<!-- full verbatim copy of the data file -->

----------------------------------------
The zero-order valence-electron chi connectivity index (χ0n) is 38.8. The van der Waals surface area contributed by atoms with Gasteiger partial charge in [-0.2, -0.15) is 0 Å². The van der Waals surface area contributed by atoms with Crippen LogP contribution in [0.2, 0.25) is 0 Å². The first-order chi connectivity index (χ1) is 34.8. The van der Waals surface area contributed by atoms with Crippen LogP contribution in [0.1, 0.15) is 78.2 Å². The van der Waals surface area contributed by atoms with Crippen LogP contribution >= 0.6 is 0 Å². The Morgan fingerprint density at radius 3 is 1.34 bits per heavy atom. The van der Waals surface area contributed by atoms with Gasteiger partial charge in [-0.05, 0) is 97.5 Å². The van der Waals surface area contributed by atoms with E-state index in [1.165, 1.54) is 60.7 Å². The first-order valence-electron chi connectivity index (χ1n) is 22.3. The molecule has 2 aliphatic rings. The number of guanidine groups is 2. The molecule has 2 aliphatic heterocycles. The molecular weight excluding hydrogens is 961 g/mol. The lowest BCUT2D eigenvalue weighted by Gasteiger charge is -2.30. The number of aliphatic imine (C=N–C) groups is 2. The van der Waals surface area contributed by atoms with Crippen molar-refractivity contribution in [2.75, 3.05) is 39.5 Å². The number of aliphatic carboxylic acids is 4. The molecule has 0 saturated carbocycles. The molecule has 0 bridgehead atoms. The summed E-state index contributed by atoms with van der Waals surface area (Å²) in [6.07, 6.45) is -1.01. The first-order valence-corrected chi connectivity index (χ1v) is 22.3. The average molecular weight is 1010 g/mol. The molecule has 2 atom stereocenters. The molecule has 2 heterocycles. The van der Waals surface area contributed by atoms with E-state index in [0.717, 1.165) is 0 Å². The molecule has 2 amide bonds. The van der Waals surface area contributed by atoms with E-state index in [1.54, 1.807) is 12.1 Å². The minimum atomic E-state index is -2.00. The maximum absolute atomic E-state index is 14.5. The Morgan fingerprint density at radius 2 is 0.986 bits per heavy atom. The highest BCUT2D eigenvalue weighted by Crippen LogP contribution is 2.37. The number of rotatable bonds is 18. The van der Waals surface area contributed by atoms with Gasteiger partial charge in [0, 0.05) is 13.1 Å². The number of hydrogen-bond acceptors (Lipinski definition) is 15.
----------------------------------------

The zero-order valence-electron chi connectivity index (χ0n) is 38.8. The van der Waals surface area contributed by atoms with Gasteiger partial charge in [-0.2, -0.15) is 0 Å². The van der Waals surface area contributed by atoms with Crippen LogP contribution in [0.2, 0.25) is 0 Å². The first-order chi connectivity index (χ1) is 34.8. The van der Waals surface area contributed by atoms with Crippen LogP contribution in [0.1, 0.15) is 78.2 Å². The van der Waals surface area contributed by atoms with Crippen LogP contribution >= 0.6 is 0 Å². The Morgan fingerprint density at radius 3 is 1.34 bits per heavy atom. The van der Waals surface area contributed by atoms with Gasteiger partial charge in [-0.05, 0) is 97.5 Å². The van der Waals surface area contributed by atoms with E-state index in [1.165, 1.54) is 60.7 Å². The first-order valence-electron chi connectivity index (χ1n) is 22.3. The molecule has 2 aliphatic rings. The number of guanidine groups is 2. The molecule has 2 aliphatic heterocycles. The molecular weight excluding hydrogens is 961 g/mol. The lowest BCUT2D eigenvalue weighted by Gasteiger charge is -2.30. The number of aliphatic imine (C=N–C) groups is 2. The van der Waals surface area contributed by atoms with Crippen molar-refractivity contribution in [2.75, 3.05) is 39.5 Å². The number of aliphatic carboxylic acids is 4. The molecule has 0 saturated carbocycles. The molecule has 0 bridgehead atoms. The summed E-state index contributed by atoms with van der Waals surface area (Å²) in [6.07, 6.45) is -1.01. The first-order valence-corrected chi connectivity index (χ1v) is 22.3. The average molecular weight is 1010 g/mol. The molecule has 2 atom stereocenters. The molecule has 2 heterocycles. The van der Waals surface area contributed by atoms with E-state index in [0.717, 1.165) is 0 Å². The molecule has 2 amide bonds. The van der Waals surface area contributed by atoms with E-state index in [1.54, 1.807) is 12.1 Å². The minimum atomic E-state index is -2.00. The maximum absolute atomic E-state index is 14.5. The Morgan fingerprint density at radius 2 is 0.986 bits per heavy atom. The highest BCUT2D eigenvalue weighted by Crippen LogP contribution is 2.37. The number of rotatable bonds is 18. The van der Waals surface area contributed by atoms with Gasteiger partial charge in [0, 0.05) is 13.1 Å². The number of hydrogen-bond acceptors (Lipinski definition) is 15.